March 11, 2019, Jeonju, South Korea-
After a brief walk around the farmstead of my hosts, Shin Dongwhon and Park Miwha (Many Korean women keep their maiden names, even in marriage), they, the new Mr. & Mrs. Boivin and I headed for Jeonju, the capital of Jeolla Buk-do (North Jeolla Province), famous for the hot pot, known as pibimbap (rice, mixed with vegetables, chopped meat and egg, then garnished with hot pepper sauce). It is also well-known for maintaining historical buildings, as it is the birthplace of the Joseon Dynasty (1392-1897). The dynasty was founded by General Yi Song-gye, who became King Taejo as a result. He and his heirs instilled a strong Confucian ethos into Korean culture. They also built Korea’s legacy of distinct language and literature. King Taejo’s heirs included his fourth-born son, who became Sejong the Great. King Sejong, one of the seminal figures of Korean history, was committed to universal education. In order for the masses to become literate more easily and quickly, Sejong commissioned the development of a phonetic alphabet, Hangul, which is still commonly used today. He also commissioned the development of movable type, about the same time as Johannes Gutenberg was developing a movable type printing press, in what is now Germany.
With all this rich history, I was surprised that the emphasis in Jeonju’s historic district was not so much on telling the tale as on showing the buildings as they were and on the selling of goods and services. Of course, any living community has to strike a balance between legacy and functionality, as Salem, MA, San Juan Capistrano, CA, St. Augustine, FL, Heidelberg, DEU-and Gyongju- a living history city, in eastern South Korea, have all done.
Here are some photos of the day’s festivities- first of the farmstead, then of Jeonju Hanok Village. First, here is the home to which I was welcomed.
The koi pond has some rather shy inhabitants.
Building stones and ollas (for storing kimchi) are essential to any Korean farmstead.
A newborn rabbit needed warmth and safety. He is hidden in the shorn fur of one of his elders.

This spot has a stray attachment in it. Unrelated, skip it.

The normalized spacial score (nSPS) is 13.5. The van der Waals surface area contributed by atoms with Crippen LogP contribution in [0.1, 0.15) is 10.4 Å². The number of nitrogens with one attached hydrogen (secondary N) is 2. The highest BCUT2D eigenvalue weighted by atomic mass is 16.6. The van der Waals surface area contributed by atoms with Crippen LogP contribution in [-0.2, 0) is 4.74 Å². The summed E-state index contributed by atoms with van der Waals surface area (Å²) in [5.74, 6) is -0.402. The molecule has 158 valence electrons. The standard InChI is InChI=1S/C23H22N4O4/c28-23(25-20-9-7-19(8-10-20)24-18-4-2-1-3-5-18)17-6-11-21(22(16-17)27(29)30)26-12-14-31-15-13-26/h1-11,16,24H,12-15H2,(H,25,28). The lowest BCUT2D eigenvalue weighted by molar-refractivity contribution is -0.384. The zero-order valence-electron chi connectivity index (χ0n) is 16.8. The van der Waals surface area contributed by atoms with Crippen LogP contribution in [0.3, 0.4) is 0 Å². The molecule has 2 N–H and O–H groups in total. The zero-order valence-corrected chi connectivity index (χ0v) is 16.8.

The rooster and his ladies were in full voice, this morning.
This is a row of pine windbreak.
This is a view of Mr. Shin’s field.
There, to greet us and send us off, is “Buri” (Barley), the family porch dog. Korean farm dogs are rarely, if ever, allowed inside the house.
Now let’s have a look at the first set of photos of Jeonju Hanok Village. Below, is the Hanok Visitors’ Center.
Yunhee and her parents, in front of commemorative stone.
Our side of the coin.
“It still could snow, this Spring.” Here is a traditional Jeollabuk-do tiled roof.
More traditional Jeollabuk-do tile-roofed houses. Many of these are Guest Houses.
This is the Year of the Boar, in the Lunar New Year configuration.
Traditional Chollabuk-do home, with walled courtyard and shrines.
Here are hanbok, traditional Korean formal dress.
Here is a more upscale version of the Chollabuk-do tiled roof. It was probably the home of a wealthy merchant or minor official.
A more modern variation of traditional water wheel.
These traditional shirts are actually made of paper. We visited a paper-making establishment and saw various products, made of durable paper.
Yunhee is watching a traditional demon mask, made of heavy paper.
Mrs. Park is demonstrating traditional grain milling.
It was a little chilly for an outdoor lunch, so we admired the courtyard and moved on.
Here are some household decorations that graced a merchant’s home, in the early 20th Century.
Here is a hilltop pavilion, probably used as Confucian shrine.
“Spring is on its way”, say the cherry blossoms.
A heavy-duty community level water wheel.
Commemorative stone, indicating road leading to Confucian shrine.
There are a number of other photos to share, of this large historic district. I will post these in the next installment.